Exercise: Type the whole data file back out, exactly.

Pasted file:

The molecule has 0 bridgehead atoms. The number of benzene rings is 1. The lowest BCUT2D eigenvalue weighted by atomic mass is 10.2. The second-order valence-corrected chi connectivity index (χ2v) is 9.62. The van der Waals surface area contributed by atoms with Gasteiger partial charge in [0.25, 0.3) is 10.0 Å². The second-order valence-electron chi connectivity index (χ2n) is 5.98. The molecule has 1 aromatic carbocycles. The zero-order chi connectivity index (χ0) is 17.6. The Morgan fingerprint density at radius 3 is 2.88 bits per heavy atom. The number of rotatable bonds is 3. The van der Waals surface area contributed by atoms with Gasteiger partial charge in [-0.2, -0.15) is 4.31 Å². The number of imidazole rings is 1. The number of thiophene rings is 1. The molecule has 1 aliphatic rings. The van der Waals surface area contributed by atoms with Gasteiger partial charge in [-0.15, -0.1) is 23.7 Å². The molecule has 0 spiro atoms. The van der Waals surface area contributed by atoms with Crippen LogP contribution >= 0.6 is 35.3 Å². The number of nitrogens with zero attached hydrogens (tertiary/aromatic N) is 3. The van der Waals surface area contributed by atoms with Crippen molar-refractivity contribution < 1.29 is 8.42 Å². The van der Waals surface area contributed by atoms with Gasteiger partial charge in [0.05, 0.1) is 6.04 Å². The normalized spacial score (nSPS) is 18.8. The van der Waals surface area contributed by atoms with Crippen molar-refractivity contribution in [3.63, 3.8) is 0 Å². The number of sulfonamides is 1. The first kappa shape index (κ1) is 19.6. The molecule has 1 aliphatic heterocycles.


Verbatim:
The molecule has 0 bridgehead atoms. The number of benzene rings is 1. The lowest BCUT2D eigenvalue weighted by atomic mass is 10.2. The second-order valence-corrected chi connectivity index (χ2v) is 9.62. The van der Waals surface area contributed by atoms with Gasteiger partial charge in [0.25, 0.3) is 10.0 Å². The second-order valence-electron chi connectivity index (χ2n) is 5.98. The molecule has 1 aromatic carbocycles. The zero-order chi connectivity index (χ0) is 17.6. The Morgan fingerprint density at radius 3 is 2.88 bits per heavy atom. The number of rotatable bonds is 3. The van der Waals surface area contributed by atoms with Gasteiger partial charge in [-0.2, -0.15) is 4.31 Å². The number of imidazole rings is 1. The number of thiophene rings is 1. The molecule has 1 aliphatic rings. The van der Waals surface area contributed by atoms with Gasteiger partial charge in [-0.15, -0.1) is 23.7 Å². The molecule has 0 spiro atoms. The van der Waals surface area contributed by atoms with Crippen LogP contribution >= 0.6 is 35.3 Å². The number of nitrogens with zero attached hydrogens (tertiary/aromatic N) is 3. The van der Waals surface area contributed by atoms with Crippen molar-refractivity contribution < 1.29 is 8.42 Å². The van der Waals surface area contributed by atoms with Gasteiger partial charge in [0.05, 0.1) is 6.04 Å². The normalized spacial score (nSPS) is 18.8. The van der Waals surface area contributed by atoms with Crippen molar-refractivity contribution in [3.63, 3.8) is 0 Å². The number of sulfonamides is 1. The first kappa shape index (κ1) is 19.6. The molecule has 1 aliphatic heterocycles.